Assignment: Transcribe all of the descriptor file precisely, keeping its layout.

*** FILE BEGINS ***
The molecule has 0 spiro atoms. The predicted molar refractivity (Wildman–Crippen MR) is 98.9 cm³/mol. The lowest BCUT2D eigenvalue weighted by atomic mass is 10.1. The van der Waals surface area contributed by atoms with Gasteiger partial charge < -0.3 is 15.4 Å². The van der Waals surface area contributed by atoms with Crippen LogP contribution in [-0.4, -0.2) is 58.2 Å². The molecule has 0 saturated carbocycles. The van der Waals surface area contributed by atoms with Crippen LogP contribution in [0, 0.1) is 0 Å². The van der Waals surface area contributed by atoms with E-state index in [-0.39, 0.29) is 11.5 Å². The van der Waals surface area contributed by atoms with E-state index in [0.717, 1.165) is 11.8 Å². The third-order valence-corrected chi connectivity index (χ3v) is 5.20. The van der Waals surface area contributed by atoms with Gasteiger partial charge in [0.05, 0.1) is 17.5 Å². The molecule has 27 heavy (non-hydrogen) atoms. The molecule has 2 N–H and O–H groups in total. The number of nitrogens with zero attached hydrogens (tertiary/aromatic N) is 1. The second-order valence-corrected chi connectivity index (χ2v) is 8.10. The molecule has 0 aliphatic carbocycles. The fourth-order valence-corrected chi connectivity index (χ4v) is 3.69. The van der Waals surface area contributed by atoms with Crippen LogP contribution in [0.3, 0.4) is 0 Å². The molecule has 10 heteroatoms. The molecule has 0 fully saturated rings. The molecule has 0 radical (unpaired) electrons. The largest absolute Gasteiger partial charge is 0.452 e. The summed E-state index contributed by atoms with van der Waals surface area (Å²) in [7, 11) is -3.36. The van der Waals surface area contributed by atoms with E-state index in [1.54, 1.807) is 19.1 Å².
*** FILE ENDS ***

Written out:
The molecule has 0 spiro atoms. The predicted molar refractivity (Wildman–Crippen MR) is 98.9 cm³/mol. The lowest BCUT2D eigenvalue weighted by atomic mass is 10.1. The van der Waals surface area contributed by atoms with Gasteiger partial charge < -0.3 is 15.4 Å². The van der Waals surface area contributed by atoms with Crippen LogP contribution in [-0.4, -0.2) is 58.2 Å². The molecule has 0 saturated carbocycles. The van der Waals surface area contributed by atoms with Crippen LogP contribution in [0, 0.1) is 0 Å². The van der Waals surface area contributed by atoms with E-state index in [-0.39, 0.29) is 11.5 Å². The van der Waals surface area contributed by atoms with E-state index in [0.717, 1.165) is 11.8 Å². The third-order valence-corrected chi connectivity index (χ3v) is 5.20. The van der Waals surface area contributed by atoms with Gasteiger partial charge in [0.05, 0.1) is 17.5 Å². The molecule has 27 heavy (non-hydrogen) atoms. The molecule has 2 N–H and O–H groups in total. The number of nitrogens with zero attached hydrogens (tertiary/aromatic N) is 1. The second-order valence-corrected chi connectivity index (χ2v) is 8.10. The molecule has 0 aliphatic carbocycles. The fourth-order valence-corrected chi connectivity index (χ4v) is 3.69. The van der Waals surface area contributed by atoms with Crippen LogP contribution in [0.3, 0.4) is 0 Å². The molecule has 10 heteroatoms. The molecule has 0 fully saturated rings. The molecule has 0 radical (unpaired) electrons. The largest absolute Gasteiger partial charge is 0.452 e. The summed E-state index contributed by atoms with van der Waals surface area (Å²) in [7, 11) is -3.36. The van der Waals surface area contributed by atoms with E-state index in [1.54, 1.807) is 19.1 Å².